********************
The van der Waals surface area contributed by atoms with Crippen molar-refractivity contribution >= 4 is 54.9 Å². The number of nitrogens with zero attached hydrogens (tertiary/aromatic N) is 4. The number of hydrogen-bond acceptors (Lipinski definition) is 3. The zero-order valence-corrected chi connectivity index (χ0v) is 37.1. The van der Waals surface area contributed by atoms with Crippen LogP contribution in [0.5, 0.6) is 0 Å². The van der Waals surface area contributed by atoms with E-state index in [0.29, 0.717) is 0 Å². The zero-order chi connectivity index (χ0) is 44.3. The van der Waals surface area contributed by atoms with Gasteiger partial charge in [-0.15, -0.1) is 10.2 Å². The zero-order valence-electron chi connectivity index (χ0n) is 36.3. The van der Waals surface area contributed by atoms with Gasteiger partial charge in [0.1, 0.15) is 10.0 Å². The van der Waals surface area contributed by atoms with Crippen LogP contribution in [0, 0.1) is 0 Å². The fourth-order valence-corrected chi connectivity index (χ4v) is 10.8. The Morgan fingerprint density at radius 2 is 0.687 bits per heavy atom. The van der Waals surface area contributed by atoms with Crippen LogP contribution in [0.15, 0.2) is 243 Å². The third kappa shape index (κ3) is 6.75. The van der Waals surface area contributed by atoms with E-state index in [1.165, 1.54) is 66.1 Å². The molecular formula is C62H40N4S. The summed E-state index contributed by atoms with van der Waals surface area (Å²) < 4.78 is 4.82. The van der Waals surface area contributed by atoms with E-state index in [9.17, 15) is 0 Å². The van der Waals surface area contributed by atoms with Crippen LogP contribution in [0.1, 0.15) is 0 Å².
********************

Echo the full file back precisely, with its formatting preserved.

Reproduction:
The van der Waals surface area contributed by atoms with Crippen molar-refractivity contribution >= 4 is 54.9 Å². The number of nitrogens with zero attached hydrogens (tertiary/aromatic N) is 4. The number of hydrogen-bond acceptors (Lipinski definition) is 3. The zero-order valence-corrected chi connectivity index (χ0v) is 37.1. The van der Waals surface area contributed by atoms with Crippen LogP contribution in [0.5, 0.6) is 0 Å². The van der Waals surface area contributed by atoms with E-state index in [0.29, 0.717) is 0 Å². The zero-order chi connectivity index (χ0) is 44.3. The van der Waals surface area contributed by atoms with Gasteiger partial charge in [-0.15, -0.1) is 10.2 Å². The zero-order valence-electron chi connectivity index (χ0n) is 36.3. The van der Waals surface area contributed by atoms with Gasteiger partial charge in [0.1, 0.15) is 10.0 Å². The van der Waals surface area contributed by atoms with Crippen LogP contribution in [0, 0.1) is 0 Å². The fourth-order valence-corrected chi connectivity index (χ4v) is 10.8. The Morgan fingerprint density at radius 2 is 0.687 bits per heavy atom. The van der Waals surface area contributed by atoms with Crippen LogP contribution in [0.15, 0.2) is 243 Å². The third kappa shape index (κ3) is 6.75. The van der Waals surface area contributed by atoms with E-state index in [1.165, 1.54) is 66.1 Å². The molecular formula is C62H40N4S. The summed E-state index contributed by atoms with van der Waals surface area (Å²) < 4.78 is 4.82. The van der Waals surface area contributed by atoms with E-state index in [9.17, 15) is 0 Å². The van der Waals surface area contributed by atoms with Crippen LogP contribution in [0.1, 0.15) is 0 Å².